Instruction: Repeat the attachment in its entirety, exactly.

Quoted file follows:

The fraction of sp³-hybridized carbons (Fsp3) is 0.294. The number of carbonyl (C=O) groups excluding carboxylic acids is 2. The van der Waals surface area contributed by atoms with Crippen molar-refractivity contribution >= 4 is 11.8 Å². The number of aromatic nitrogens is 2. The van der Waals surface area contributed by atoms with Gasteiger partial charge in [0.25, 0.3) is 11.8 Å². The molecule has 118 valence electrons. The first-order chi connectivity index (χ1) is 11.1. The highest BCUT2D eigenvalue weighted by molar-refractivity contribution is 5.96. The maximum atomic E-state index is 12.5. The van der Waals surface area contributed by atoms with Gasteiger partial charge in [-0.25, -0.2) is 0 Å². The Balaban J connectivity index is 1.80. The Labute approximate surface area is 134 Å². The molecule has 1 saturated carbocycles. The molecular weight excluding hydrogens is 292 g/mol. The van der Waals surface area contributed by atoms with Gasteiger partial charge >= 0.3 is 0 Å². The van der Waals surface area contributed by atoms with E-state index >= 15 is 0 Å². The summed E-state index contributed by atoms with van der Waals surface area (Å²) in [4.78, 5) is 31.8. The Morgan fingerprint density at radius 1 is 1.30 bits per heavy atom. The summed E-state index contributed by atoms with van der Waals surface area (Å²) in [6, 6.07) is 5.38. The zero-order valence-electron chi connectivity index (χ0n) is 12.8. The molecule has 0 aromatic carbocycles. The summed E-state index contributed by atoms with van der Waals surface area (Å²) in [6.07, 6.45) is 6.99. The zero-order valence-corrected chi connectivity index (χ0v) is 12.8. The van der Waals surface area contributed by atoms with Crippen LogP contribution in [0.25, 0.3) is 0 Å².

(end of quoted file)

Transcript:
The fraction of sp³-hybridized carbons (Fsp3) is 0.294. The number of carbonyl (C=O) groups excluding carboxylic acids is 2. The van der Waals surface area contributed by atoms with Crippen molar-refractivity contribution >= 4 is 11.8 Å². The number of aromatic nitrogens is 2. The van der Waals surface area contributed by atoms with Gasteiger partial charge in [0.25, 0.3) is 11.8 Å². The molecule has 118 valence electrons. The first-order chi connectivity index (χ1) is 11.1. The highest BCUT2D eigenvalue weighted by molar-refractivity contribution is 5.96. The maximum atomic E-state index is 12.5. The van der Waals surface area contributed by atoms with Gasteiger partial charge in [-0.25, -0.2) is 0 Å². The Balaban J connectivity index is 1.80. The Labute approximate surface area is 134 Å². The molecule has 1 saturated carbocycles. The molecular weight excluding hydrogens is 292 g/mol. The van der Waals surface area contributed by atoms with Gasteiger partial charge >= 0.3 is 0 Å². The van der Waals surface area contributed by atoms with E-state index >= 15 is 0 Å². The summed E-state index contributed by atoms with van der Waals surface area (Å²) in [4.78, 5) is 31.8. The Morgan fingerprint density at radius 1 is 1.30 bits per heavy atom. The summed E-state index contributed by atoms with van der Waals surface area (Å²) in [6, 6.07) is 5.38. The zero-order valence-electron chi connectivity index (χ0n) is 12.8. The molecule has 0 aromatic carbocycles. The summed E-state index contributed by atoms with van der Waals surface area (Å²) in [6.07, 6.45) is 6.99. The zero-order valence-corrected chi connectivity index (χ0v) is 12.8. The van der Waals surface area contributed by atoms with Crippen LogP contribution in [0.25, 0.3) is 0 Å².